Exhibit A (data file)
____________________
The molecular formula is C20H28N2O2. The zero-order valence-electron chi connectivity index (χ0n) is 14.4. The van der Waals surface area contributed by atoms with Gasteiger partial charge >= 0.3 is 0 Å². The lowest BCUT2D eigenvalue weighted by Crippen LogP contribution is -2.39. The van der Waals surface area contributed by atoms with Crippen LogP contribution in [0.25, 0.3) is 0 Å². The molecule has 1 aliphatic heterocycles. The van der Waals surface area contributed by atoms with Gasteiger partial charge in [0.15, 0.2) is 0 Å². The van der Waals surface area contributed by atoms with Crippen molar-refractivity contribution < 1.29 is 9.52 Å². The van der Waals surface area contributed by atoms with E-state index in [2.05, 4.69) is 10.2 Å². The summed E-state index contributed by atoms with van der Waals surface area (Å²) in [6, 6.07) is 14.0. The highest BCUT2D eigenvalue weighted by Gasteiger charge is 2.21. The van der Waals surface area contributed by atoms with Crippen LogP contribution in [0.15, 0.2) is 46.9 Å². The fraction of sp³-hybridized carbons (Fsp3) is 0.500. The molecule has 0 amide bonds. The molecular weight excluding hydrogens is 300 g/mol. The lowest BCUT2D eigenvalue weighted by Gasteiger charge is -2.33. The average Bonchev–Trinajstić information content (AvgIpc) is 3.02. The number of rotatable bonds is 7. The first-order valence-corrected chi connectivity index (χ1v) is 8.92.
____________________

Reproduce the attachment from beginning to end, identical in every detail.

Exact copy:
The molecular formula is C20H28N2O2. The zero-order valence-electron chi connectivity index (χ0n) is 14.4. The van der Waals surface area contributed by atoms with Gasteiger partial charge >= 0.3 is 0 Å². The lowest BCUT2D eigenvalue weighted by Crippen LogP contribution is -2.39. The van der Waals surface area contributed by atoms with Crippen LogP contribution in [0.25, 0.3) is 0 Å². The molecule has 1 aliphatic heterocycles. The van der Waals surface area contributed by atoms with Gasteiger partial charge in [0.15, 0.2) is 0 Å². The van der Waals surface area contributed by atoms with Crippen molar-refractivity contribution < 1.29 is 9.52 Å². The van der Waals surface area contributed by atoms with E-state index in [2.05, 4.69) is 10.2 Å². The summed E-state index contributed by atoms with van der Waals surface area (Å²) in [6, 6.07) is 14.0. The highest BCUT2D eigenvalue weighted by Gasteiger charge is 2.21. The van der Waals surface area contributed by atoms with Crippen LogP contribution in [0.15, 0.2) is 46.9 Å². The fraction of sp³-hybridized carbons (Fsp3) is 0.500. The molecule has 0 amide bonds. The molecular weight excluding hydrogens is 300 g/mol. The lowest BCUT2D eigenvalue weighted by Gasteiger charge is -2.33. The average Bonchev–Trinajstić information content (AvgIpc) is 3.02. The number of rotatable bonds is 7. The first-order valence-corrected chi connectivity index (χ1v) is 8.92.